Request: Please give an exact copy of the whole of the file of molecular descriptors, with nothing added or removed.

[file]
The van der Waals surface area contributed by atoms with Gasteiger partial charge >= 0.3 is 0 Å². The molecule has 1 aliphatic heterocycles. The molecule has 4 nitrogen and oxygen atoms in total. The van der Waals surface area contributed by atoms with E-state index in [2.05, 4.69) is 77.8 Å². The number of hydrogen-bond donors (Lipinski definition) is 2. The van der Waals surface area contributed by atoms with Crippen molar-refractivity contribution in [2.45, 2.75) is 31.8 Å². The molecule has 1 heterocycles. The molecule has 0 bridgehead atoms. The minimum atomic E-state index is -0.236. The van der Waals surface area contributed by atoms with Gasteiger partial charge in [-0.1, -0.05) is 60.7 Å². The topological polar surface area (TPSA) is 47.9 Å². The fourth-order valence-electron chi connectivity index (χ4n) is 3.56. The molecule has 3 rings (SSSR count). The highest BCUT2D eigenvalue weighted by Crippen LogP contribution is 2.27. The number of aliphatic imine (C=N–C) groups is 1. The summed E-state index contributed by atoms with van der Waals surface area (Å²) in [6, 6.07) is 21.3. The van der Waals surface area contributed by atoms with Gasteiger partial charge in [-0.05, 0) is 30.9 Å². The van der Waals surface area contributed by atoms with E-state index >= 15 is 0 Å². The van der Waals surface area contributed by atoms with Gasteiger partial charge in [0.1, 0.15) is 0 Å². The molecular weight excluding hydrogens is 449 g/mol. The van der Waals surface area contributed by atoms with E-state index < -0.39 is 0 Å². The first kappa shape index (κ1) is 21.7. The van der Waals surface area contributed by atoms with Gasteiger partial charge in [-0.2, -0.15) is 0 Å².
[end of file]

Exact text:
The van der Waals surface area contributed by atoms with Gasteiger partial charge >= 0.3 is 0 Å². The molecule has 1 aliphatic heterocycles. The molecule has 4 nitrogen and oxygen atoms in total. The van der Waals surface area contributed by atoms with E-state index in [2.05, 4.69) is 77.8 Å². The number of hydrogen-bond donors (Lipinski definition) is 2. The van der Waals surface area contributed by atoms with Crippen molar-refractivity contribution in [2.45, 2.75) is 31.8 Å². The molecule has 1 heterocycles. The molecule has 0 bridgehead atoms. The minimum atomic E-state index is -0.236. The van der Waals surface area contributed by atoms with Gasteiger partial charge in [-0.1, -0.05) is 60.7 Å². The topological polar surface area (TPSA) is 47.9 Å². The fourth-order valence-electron chi connectivity index (χ4n) is 3.56. The molecule has 3 rings (SSSR count). The highest BCUT2D eigenvalue weighted by Crippen LogP contribution is 2.27. The number of aliphatic imine (C=N–C) groups is 1. The summed E-state index contributed by atoms with van der Waals surface area (Å²) in [6, 6.07) is 21.3. The van der Waals surface area contributed by atoms with Gasteiger partial charge in [-0.05, 0) is 30.9 Å². The van der Waals surface area contributed by atoms with E-state index >= 15 is 0 Å². The van der Waals surface area contributed by atoms with Gasteiger partial charge in [0.1, 0.15) is 0 Å². The molecular weight excluding hydrogens is 449 g/mol. The van der Waals surface area contributed by atoms with E-state index < -0.39 is 0 Å². The first kappa shape index (κ1) is 21.7. The van der Waals surface area contributed by atoms with Gasteiger partial charge in [-0.2, -0.15) is 0 Å².